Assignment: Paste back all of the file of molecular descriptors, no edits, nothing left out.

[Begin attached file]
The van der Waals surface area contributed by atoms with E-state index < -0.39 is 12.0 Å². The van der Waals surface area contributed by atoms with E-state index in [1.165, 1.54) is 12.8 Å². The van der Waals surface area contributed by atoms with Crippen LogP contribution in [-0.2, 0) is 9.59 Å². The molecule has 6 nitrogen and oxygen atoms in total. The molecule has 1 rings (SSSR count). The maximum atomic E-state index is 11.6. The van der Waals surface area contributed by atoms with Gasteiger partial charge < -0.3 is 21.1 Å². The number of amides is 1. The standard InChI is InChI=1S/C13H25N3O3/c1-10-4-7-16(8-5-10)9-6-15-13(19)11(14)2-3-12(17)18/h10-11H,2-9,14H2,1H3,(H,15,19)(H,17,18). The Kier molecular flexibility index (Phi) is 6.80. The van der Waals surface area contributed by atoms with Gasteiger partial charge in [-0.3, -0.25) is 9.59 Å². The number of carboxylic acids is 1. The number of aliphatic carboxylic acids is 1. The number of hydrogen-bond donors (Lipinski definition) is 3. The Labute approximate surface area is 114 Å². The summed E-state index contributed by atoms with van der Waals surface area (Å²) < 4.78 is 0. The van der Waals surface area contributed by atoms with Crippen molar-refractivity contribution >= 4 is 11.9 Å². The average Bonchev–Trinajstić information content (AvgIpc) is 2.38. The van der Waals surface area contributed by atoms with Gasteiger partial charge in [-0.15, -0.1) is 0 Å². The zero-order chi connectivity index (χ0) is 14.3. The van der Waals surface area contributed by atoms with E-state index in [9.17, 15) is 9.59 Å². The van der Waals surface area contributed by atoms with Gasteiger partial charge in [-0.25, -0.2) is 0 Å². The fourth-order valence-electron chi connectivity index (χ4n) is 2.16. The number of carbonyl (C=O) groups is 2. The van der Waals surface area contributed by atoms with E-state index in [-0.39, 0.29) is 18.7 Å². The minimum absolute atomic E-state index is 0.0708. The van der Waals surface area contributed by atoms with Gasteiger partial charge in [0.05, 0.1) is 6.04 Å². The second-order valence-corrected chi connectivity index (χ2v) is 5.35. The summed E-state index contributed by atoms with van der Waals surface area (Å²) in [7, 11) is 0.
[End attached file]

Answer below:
The van der Waals surface area contributed by atoms with E-state index < -0.39 is 12.0 Å². The van der Waals surface area contributed by atoms with E-state index in [1.165, 1.54) is 12.8 Å². The van der Waals surface area contributed by atoms with Crippen LogP contribution in [-0.2, 0) is 9.59 Å². The molecule has 6 nitrogen and oxygen atoms in total. The molecule has 1 rings (SSSR count). The maximum atomic E-state index is 11.6. The van der Waals surface area contributed by atoms with Gasteiger partial charge < -0.3 is 21.1 Å². The number of amides is 1. The standard InChI is InChI=1S/C13H25N3O3/c1-10-4-7-16(8-5-10)9-6-15-13(19)11(14)2-3-12(17)18/h10-11H,2-9,14H2,1H3,(H,15,19)(H,17,18). The Kier molecular flexibility index (Phi) is 6.80. The van der Waals surface area contributed by atoms with Gasteiger partial charge in [-0.3, -0.25) is 9.59 Å². The number of carboxylic acids is 1. The number of aliphatic carboxylic acids is 1. The number of hydrogen-bond donors (Lipinski definition) is 3. The Labute approximate surface area is 114 Å². The summed E-state index contributed by atoms with van der Waals surface area (Å²) < 4.78 is 0. The van der Waals surface area contributed by atoms with Crippen molar-refractivity contribution >= 4 is 11.9 Å². The average Bonchev–Trinajstić information content (AvgIpc) is 2.38. The van der Waals surface area contributed by atoms with Gasteiger partial charge in [-0.15, -0.1) is 0 Å². The zero-order chi connectivity index (χ0) is 14.3. The van der Waals surface area contributed by atoms with E-state index in [9.17, 15) is 9.59 Å². The van der Waals surface area contributed by atoms with Gasteiger partial charge in [-0.25, -0.2) is 0 Å². The fourth-order valence-electron chi connectivity index (χ4n) is 2.16. The number of carbonyl (C=O) groups is 2. The van der Waals surface area contributed by atoms with E-state index in [-0.39, 0.29) is 18.7 Å². The minimum absolute atomic E-state index is 0.0708. The van der Waals surface area contributed by atoms with Gasteiger partial charge in [0.05, 0.1) is 6.04 Å². The second-order valence-corrected chi connectivity index (χ2v) is 5.35. The summed E-state index contributed by atoms with van der Waals surface area (Å²) in [7, 11) is 0.